General Information

General Information

Insurance & Medicaid

STOP! Don’t pay your baby’s hospital bill yet! Chances are you may already have medical insurance or plans to pay for your baby’s hospital bill out of your own pocket. Even if you have great insurance and a good paying job, you will want to explore applying for Disabled Child Living at Home through the Division of Medicaid.

Children with Down syndrome will likely qualify due to their disability.

Medicaid will go back for three months and pay most or all medical bills incurred on behalf of your child.

Disabled Child Living at Home is NOT based on your income level; it is based on your child’s disability.

If Medicaid turns you down, try again! Chances are there was a problem with your paperwork or internal processing.

Notify the billing departments of your hospital and doctors and let them know that you are applying for Medicaid. If you go ahead and pay, it may be difficult or impossible to get reimbursed by Medicaid.

Medicaid will pay for a variety of items and services that may not be included in your insurance plan. Even with a great insurance plan, you will have co-pays, prescriptions, deductibles, and limits on therapeutic services, etc. Medicaid will likely cover what your insurance doesn’t cover. Medicaid will even provide diapers if your child needs them after age three. It is worth the time investment to fill out the paperwork. Check behind the Resources tab to get started.

(WIC) Women, Infants & Children’s Nutrition Program

If you qualify for Disabled Child Living at Home through the Division of Medicaid, you will also qualify for the WIC Program no matter what your income. This program is designed to provide a monthly package of nutritious foods including infant formula, juice, eggs, cheese, cereal, and peanut butter through the age of five. It will also provide breast-feeding support. See contact information under the Resources tab.

Early Intervention Services

Early intervention is one of the most important things you can do to help your child!

The State of Mississippi provides FREE Early Intervention services for qualified disabled children from birth to three years of age.

These services include evaluation, education, speech therapy, occupational therapy, and physical therapy. Your child will likely need ALL of these services at some point.

It is important to contact an Early Intervention agency as soon as you feel up to it. They can perform an evaluation of your child and give you easy ways to help now with future developmental concerns.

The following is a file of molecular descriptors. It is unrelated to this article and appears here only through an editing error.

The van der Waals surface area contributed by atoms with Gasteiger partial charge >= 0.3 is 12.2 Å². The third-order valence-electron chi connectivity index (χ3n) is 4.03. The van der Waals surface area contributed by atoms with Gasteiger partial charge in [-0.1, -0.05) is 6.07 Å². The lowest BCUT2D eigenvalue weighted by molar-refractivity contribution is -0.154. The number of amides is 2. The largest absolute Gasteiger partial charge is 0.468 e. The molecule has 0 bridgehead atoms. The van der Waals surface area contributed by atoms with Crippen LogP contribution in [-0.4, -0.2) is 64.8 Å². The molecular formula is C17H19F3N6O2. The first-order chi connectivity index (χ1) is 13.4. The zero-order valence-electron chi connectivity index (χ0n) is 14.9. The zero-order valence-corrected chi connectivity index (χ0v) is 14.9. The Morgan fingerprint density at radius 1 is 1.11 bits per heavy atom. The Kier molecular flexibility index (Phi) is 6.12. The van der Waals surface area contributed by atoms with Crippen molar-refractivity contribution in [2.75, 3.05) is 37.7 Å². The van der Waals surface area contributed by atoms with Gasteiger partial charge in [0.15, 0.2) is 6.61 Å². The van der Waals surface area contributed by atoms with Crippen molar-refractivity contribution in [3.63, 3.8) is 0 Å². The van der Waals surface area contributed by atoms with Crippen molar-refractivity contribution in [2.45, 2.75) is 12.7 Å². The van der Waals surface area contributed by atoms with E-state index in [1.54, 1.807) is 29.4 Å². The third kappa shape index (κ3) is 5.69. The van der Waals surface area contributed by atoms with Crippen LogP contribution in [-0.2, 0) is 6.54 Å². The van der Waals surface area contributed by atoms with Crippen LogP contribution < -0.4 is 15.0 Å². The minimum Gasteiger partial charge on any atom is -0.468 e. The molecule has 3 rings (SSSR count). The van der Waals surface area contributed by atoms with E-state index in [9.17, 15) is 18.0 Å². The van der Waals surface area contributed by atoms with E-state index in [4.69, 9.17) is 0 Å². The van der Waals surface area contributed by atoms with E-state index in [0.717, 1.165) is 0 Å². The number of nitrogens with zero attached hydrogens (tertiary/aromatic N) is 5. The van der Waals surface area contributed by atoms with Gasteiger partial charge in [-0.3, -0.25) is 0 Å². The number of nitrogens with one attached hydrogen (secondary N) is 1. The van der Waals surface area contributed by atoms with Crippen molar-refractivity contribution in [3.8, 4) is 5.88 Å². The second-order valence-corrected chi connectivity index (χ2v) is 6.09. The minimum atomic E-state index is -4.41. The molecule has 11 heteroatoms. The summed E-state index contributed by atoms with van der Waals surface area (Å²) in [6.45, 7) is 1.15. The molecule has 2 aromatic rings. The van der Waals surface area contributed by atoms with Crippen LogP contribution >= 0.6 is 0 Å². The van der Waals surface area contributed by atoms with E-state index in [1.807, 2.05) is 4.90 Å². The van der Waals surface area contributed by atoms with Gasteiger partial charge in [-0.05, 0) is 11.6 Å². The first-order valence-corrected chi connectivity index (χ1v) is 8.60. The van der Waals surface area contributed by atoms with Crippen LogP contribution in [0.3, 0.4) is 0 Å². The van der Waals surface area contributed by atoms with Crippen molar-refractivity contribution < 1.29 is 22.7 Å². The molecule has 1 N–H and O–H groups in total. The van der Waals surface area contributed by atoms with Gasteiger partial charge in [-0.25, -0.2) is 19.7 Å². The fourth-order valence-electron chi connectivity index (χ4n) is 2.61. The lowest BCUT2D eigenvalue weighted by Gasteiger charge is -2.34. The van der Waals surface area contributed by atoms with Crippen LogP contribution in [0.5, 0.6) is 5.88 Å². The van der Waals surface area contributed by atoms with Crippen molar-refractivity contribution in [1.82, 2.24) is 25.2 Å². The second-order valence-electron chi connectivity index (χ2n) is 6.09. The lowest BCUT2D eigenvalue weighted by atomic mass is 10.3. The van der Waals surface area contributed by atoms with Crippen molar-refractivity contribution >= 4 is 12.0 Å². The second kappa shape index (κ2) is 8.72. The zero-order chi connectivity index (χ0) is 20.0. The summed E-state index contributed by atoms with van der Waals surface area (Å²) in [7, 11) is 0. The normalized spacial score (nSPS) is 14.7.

Your child can receive their FREE Early Intervention services at a certified center, or qualified therapists will come to your home, day care, etc. It is YOUR CHOICE where your child receives services.

After three years of age, your school district will be responsible for services.

Contact numbers for Early Intervention services are behind the Resources tab.

MR/DD Medicaid Waiver

If you qualify for Medicaid for Disabled Child Living at Home, you are eligible to apply for the MR/DD Medicaid Waiver program. This program provides an approved number of hours of attendant care or respite care free of charge in your home to allow you to work or have free time away from your child. MR/DD Waiver can also provide Community Care, which would provide free care for your child at a Medicaid-approved facility. Contact numbers for MR/DD Medicaid Waiver are behind the Resources tab.

Oral Motor Skills

Almost all children with Down syndrome will have oral motor issues ranging from very mild to severe. It is recommended by experts that you try to get your baby to suck a pacifier. This may take some trial-and-error to determine the pacifier that works for them, and some babies just won’t take a pacifier. Sucking a pacifier will build oral motor control, and helps develop the muscles needed for sucking, drinking, eating, and speech.

Muscle Tone

Children with Down syndrome have low muscle tone and extremely limber joints. This combination delays development in crawling and walking. When your child is lying on his/her back they will probably lie with legs and arms splayed open to each side. It will be more beneficial for them to lie on their side with a wedge to keep them from turning to their back. This will keep legs together and arms at mid-line. When holding your baby, try to keep both arms in front of their body, not falling out beside them.